Saturday, 31 March 2018

Why did Jesus give his mother to John?

One of the last or 'Seven Words from the Cross' was the commandment of Jesus to two people standing at its foot:  to his mother and to his Apostle, John:

"Near the cross of Jesus stood his mother, his mother’s sister, Mary the wife of Clopas, and Mary Magdalene. When Jesus saw his mother there, and the disciple whom he loved standing nearby, he said to her, “Woman, here is your son,” and to the disciple, “Here is your mother.” From that time on, this disciple took her into his home. (John 19 v 25-27)"

Buhl Altarpiece of The Crucifixion
In effect, Jesus said to his mother 'Go and live permanently with John'. He commanded John to financially and emotionally take care of her, like he would his own mother, for the rest of her life. John's Gospel says that this arrangement took place. This is a mystery because Mary had other children, four sons and a number of daughters, called the family of Jesus, in scripture, which some Catholics find hard to accept - but it is 'there', in black and white.  His brothers were James, Joseph, Simon and Judas and his sisters were not named. There seems to be a later historic text, mentioning the family of Jesus and land they owned:  his was a family who had a direct line of descent from King David. They could have been of interest to the Romans and, politically, an ongoing threat.

Mary, at the Cross, would have been at least forty five years old. She was at least twelve when she gave birth to Jesus, though she could have been as old as sixteen. Jesus was thirty three, so she may have been nearer fifty. She was a crucial part of the Divine Plan of Redemption and a direct descendant of King David, herself. At the start of the ministry of Jesus, she had wilingly, or half willingly, sided with the younger brothers of Jesus, who, St John's Gospel says 'did not believe in Him'. At one point, she and they went to try to force him to give up His ministry and come home with them to Nazareth, telling people he was 'out of his mind' i.e. mentally ill.  Jesus repudiated them by saying that his real mother and brothers were those who did the will of God. Clearly, at that point, they were not doing it and he treated them as he did Peter, with a "Get-behind-me-Satan" type of statement.

John was a very gracious Apostle. The words 'loving and kind' spring to mind, judging from the text of his wondrous Gospel which is, to my mind, the greatest written text in the world. His Epistles show he was very gracious to the women, starting letters with most unusually warm words, such as 'Beloved Lady' etc. What is less well known is that John was also the first cousin of Jesus, the son of Salome, the sister of Mary. He and his brother, James, another one of the Twelve, were the emotional 'sons of thunder', the loving, inventive and mildly critical nickname for them, coined by Jesus. Therefore, John was directly descended from King David and in the royal line. Salome, his mother was still alive, and with her sister, Mary, at the Cross, along with Mary the wife of Clopas. The sisters must have been clinging together, in traumatised shock and grief.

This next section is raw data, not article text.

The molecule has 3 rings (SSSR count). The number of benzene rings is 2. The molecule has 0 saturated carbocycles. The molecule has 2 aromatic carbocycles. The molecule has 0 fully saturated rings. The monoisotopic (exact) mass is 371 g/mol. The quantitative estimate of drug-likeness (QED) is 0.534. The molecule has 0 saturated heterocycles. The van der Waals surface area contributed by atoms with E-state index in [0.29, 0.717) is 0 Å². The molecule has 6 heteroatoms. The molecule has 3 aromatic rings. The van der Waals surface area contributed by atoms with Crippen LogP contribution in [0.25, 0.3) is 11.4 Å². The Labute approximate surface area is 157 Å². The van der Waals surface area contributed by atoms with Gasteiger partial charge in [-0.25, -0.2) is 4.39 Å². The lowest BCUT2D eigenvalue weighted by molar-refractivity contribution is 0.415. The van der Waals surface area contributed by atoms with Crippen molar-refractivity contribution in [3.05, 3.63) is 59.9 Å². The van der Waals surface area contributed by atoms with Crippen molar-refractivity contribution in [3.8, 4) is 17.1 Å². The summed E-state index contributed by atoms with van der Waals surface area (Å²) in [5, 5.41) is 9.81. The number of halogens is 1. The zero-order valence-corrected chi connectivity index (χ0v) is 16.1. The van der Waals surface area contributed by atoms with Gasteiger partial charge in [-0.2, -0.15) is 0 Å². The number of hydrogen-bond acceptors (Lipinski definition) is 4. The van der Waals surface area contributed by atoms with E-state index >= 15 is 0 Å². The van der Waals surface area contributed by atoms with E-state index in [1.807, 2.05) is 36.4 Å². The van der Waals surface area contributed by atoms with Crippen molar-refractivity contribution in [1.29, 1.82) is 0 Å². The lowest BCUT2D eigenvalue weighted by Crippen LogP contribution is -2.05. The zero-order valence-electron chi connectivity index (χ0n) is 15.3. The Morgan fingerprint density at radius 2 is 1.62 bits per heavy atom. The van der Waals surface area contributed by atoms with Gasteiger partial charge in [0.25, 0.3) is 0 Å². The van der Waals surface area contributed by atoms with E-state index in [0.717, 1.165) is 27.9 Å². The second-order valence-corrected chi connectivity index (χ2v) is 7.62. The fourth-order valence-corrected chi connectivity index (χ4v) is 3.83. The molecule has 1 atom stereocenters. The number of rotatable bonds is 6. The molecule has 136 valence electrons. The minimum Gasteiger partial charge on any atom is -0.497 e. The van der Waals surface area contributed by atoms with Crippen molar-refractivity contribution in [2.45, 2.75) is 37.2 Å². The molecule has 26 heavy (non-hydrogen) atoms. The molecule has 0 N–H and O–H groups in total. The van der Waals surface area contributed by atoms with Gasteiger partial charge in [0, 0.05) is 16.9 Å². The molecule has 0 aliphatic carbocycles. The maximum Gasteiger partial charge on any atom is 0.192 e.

Jesus was saying to his mother "Go and live with your sister, Salome and her son John, my beloved disciple, for whom I will provide and who will provide for you. In this way, you will know that I am still providing directly for you, through him, as your enduringly faithful eldest son".

If the nuclear family means everything today, it was different in those times. The extended family was just as important and a necessary social support system. Jesus may have been thought to be with Salome and John, i.e. his close extended family, when he went missing on the way from Jerusalem, when he was twelve.

The key question is why did he not give Mary to one of his brothers? He also had an unknown number of almost certainly married sisters, as everyone was married then, excluding him. The reason may be that their level of faith was the issue at that point. Clearly, Mary was very close to her sister, Salome and to John who was the only Apostle, as far as we know, faithful at the Cross, and probably there, officially, as a male blood relative. The Cross was an experience that deeply bonded this family group.

Jesus knew the whole story of his family, past present and future. His brother James who came to faith after the Resurrection, became leader of the Jerusalem Church and was martyred. There is a suggestion (I am unsure where) that he was a trained priest. Maybe Mary actually preferred to be with her sister Salome and John, based on the Lake of Galilee and later elsewhere? They were both faithful Christians with a proven track record of courage, utterly loyal to Jesus and Mary. There is a tradition that John became Bishop of Ephesus, the messianic church that the preaching of Paul helped to build, after Mary died in Judea, which included Jerusalem and Galilee.   There is another strand that claims she went to Epehesus, with John, and died there.  There is a House of The Virgin Mary. The truth is 'no one knows'.

Whatever the case, one can be certain that Jesus ensured that Mary felt completely safe, cared for, fully honoured and respected as the 'highly favoured and blessed' woman she was. St John, after all was the one who really knew who the identity of Jesus in the eternal and divine scheme of things.  He wrote "In the beginning was The Word and the Word was with God...and the Word was God."

The Apostle John lived to a great age and does not seem to have been martyred, but ended up as a very old man, on Patmos, a Roman penal colony near Epehesus, possibly around 80 AD. Mary may have lived a long life too, but she may have been in Heaven by then, having been born around 16 BC. Life was generally much shorter in the ancient world. Most of all of the rest of the Apostles were dead by then, having died violently, relatively young.

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